Chinese holiday celebrations

Jul 1, 2018

Happy Dragon Boat Festival 2018

Celebrating Chinese holidays with kids!

In my mind, Dragon Boat Festival — or duanwujie, as it’s called in Chinese — is a somewhat nebulous festival. I mean, to some extent, I’m going to view all Chinese holidays from a remove, because they are often family activities, and my family isn’t here. Our first year here, our friend took us to a boat race, fed us zongzi and told us the story of Qu Yuan, and in the years since then, we’ve pieced together more of the story. But this year, by virtue of working in a kindergarten, where they are passing all this stuff on to the next generation, I got to see some customs that I hadn’t before had access to. A lot of rituals that have to do with keeping the body healthy and safe. And, my colleague Katherine came out to explain the holiday on video for all us waiguoren.

The biggest thing I learned — that after the fact seems totally obvious — is that Chinese holiday celebrations can be quite personal. They vary from region to region, and even from family to family. To that point, in the video, Katherine conflates two stories that are both part of the origin story of duanwujie — Qu Yuan, poet, and Wu Zixu, king’s advisor. They are both men who died by suicide in a river, according to lore, and are somehow connected with the holiday. Regardless, I’m beginning to think that neither of them are actually all that central to the holiday as it is actually celebrated by real people; every time a Chinese person has shared with me their legends, it’s because they looked something up on the Internet. Not because it was something connected to something they or their family did.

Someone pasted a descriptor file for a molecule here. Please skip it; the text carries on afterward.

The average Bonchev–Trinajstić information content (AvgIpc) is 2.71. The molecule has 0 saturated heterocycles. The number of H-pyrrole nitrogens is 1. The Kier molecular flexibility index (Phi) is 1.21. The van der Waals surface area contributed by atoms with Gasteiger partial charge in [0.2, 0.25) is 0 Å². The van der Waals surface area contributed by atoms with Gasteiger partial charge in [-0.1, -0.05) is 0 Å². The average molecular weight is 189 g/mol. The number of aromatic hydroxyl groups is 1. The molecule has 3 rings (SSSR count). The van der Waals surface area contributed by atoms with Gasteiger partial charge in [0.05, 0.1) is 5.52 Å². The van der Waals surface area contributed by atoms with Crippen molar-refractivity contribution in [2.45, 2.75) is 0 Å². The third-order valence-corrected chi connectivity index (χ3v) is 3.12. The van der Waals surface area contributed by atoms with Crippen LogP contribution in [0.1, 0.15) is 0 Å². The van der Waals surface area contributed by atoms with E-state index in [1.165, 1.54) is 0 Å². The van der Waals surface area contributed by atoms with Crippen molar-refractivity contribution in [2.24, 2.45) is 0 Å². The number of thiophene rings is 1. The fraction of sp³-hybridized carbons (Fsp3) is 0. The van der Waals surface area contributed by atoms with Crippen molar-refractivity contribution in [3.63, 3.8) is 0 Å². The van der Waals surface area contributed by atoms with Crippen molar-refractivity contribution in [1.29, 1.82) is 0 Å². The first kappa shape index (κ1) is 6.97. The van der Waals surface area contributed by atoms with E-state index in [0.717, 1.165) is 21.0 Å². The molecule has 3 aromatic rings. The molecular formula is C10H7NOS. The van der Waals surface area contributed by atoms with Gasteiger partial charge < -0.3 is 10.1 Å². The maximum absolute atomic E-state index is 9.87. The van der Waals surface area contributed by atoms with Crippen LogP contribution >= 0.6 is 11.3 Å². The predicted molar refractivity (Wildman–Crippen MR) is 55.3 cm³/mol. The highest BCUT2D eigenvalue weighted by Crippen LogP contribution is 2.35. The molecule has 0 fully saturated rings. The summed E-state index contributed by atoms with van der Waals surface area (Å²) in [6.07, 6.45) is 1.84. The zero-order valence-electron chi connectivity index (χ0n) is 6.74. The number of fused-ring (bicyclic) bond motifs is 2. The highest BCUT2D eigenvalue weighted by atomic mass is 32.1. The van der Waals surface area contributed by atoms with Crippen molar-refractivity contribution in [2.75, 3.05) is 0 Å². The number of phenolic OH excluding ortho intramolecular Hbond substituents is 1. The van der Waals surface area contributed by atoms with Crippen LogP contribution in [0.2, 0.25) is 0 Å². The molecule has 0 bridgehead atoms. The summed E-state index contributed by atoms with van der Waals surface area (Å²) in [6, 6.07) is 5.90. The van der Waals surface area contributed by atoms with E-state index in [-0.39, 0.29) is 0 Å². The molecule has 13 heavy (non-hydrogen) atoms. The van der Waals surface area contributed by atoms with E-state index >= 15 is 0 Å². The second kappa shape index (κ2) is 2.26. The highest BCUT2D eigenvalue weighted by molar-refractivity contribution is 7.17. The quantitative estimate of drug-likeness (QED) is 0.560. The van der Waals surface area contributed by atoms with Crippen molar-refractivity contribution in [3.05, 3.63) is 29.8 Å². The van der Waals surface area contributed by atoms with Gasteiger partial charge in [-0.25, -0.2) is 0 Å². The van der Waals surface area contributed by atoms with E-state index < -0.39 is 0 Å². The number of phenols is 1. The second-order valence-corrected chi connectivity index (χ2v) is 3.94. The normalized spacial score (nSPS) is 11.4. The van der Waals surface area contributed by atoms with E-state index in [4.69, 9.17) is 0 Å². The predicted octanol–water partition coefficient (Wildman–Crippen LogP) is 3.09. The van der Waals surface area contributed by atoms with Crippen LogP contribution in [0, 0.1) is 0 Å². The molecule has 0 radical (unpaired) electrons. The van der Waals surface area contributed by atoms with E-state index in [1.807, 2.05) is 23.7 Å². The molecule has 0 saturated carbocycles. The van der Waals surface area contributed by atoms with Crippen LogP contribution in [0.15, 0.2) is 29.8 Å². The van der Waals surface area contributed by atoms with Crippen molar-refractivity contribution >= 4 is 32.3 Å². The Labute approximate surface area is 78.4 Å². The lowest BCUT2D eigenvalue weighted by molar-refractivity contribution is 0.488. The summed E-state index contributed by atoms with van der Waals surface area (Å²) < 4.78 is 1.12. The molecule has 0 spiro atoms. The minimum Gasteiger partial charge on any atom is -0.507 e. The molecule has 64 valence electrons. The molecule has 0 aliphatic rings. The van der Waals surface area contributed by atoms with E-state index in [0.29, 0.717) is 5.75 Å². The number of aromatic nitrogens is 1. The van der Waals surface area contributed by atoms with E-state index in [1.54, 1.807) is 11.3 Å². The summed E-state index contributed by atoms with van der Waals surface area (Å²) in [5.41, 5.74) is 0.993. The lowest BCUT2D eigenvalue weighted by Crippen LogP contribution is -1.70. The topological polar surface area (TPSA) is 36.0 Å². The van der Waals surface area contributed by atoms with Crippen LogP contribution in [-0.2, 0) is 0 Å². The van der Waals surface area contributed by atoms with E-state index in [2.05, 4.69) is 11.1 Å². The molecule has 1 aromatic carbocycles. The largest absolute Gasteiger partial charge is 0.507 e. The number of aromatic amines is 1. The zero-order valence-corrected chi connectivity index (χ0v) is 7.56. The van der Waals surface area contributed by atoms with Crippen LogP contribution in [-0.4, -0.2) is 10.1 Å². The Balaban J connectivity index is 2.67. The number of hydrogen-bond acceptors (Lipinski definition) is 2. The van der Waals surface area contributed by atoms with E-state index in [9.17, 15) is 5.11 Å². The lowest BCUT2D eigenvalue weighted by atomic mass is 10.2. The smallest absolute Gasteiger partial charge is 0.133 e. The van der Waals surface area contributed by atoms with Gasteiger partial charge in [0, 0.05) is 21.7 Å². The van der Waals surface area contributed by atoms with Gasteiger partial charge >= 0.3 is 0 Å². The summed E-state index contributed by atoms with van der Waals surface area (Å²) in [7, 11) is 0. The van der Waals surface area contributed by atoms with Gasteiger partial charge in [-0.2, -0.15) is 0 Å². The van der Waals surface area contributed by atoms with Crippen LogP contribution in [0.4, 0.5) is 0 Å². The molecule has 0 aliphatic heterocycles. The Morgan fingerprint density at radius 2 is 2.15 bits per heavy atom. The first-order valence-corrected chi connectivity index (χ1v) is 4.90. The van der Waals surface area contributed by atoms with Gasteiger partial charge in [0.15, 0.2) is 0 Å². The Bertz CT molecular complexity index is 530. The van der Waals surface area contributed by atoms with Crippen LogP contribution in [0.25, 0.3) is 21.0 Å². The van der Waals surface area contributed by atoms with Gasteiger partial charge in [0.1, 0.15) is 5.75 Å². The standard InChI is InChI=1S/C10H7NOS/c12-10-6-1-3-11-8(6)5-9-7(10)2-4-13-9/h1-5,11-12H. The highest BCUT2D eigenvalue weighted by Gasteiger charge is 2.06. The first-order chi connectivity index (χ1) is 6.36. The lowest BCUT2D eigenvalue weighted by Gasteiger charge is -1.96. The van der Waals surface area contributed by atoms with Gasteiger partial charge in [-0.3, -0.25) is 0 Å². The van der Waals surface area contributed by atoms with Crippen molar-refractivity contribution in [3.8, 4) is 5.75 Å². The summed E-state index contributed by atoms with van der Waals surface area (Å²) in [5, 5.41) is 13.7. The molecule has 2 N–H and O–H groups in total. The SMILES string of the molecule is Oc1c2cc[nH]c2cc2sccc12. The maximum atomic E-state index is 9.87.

Anyway, next year, I’ll probably learn even more about it. Including that I was wrong about everything I concluded this year.

Jun 10, 2018

Happy Children’s Day 2018

Let’s dance!

We celebrated Children’s Day this year with a blowout, school-wide performance. Theme: 12 animals of the zodiac. Fun: as much as you can have at a children’s dance recital.

May 1, 2018

Labor Day is a perfect time for a picnic in the park

Outdoor meat is universally a celebration

In China, watch on YouKu.

I met Jessy on a bus, who introduced me to Michael, who invited me to Xi Jiang’s BBQ this Sunday! It was a lovely afternoon of grilled meats and outdoor karaoke. The sun chased us around the lawn a little, but we found refreshing shade in a small grove of trees.

This particular spot of green is right next to the “new bridge”. It’s a piece of land that Peter and I are very familiar with … from the window of the bus that took us in and out of the city when we worked at the countryside campus of Tianfu Middle School. As we drove by, we’d spy people out cavorting there, and wonder about the attraction of hanging out next to a major road. You can see the approach in this video that we took of that bus ride in 2015.

Having now spent an afternoon there, I can say it’s actually quite peaceful. The bridge is far enough away that it just makes for a nice view, and the landscaping is arranged so that when you’re on the lawn, you’re hardly aware of the traffic at all.

Of course, that area across the “new” bridge is hardly countryside at all any more. In the past few years, there’s been SO MUCH construction: apartment complexes, shopping malls, more schools. The People’s Hospital of Luzhou — where Peter and I get our health checks to renew our visas each year — is moving to a new facility out there, Jessy told me. I’m not loving this urban sprawl; the charm of Luzhou is that it was a little more contained (and downright walkable!) than China’s bigger cities. But, as long as the city keeps planning parkland alongside its concrete monstrosities, at least it will still be pretty. And we’ve got friends with cars.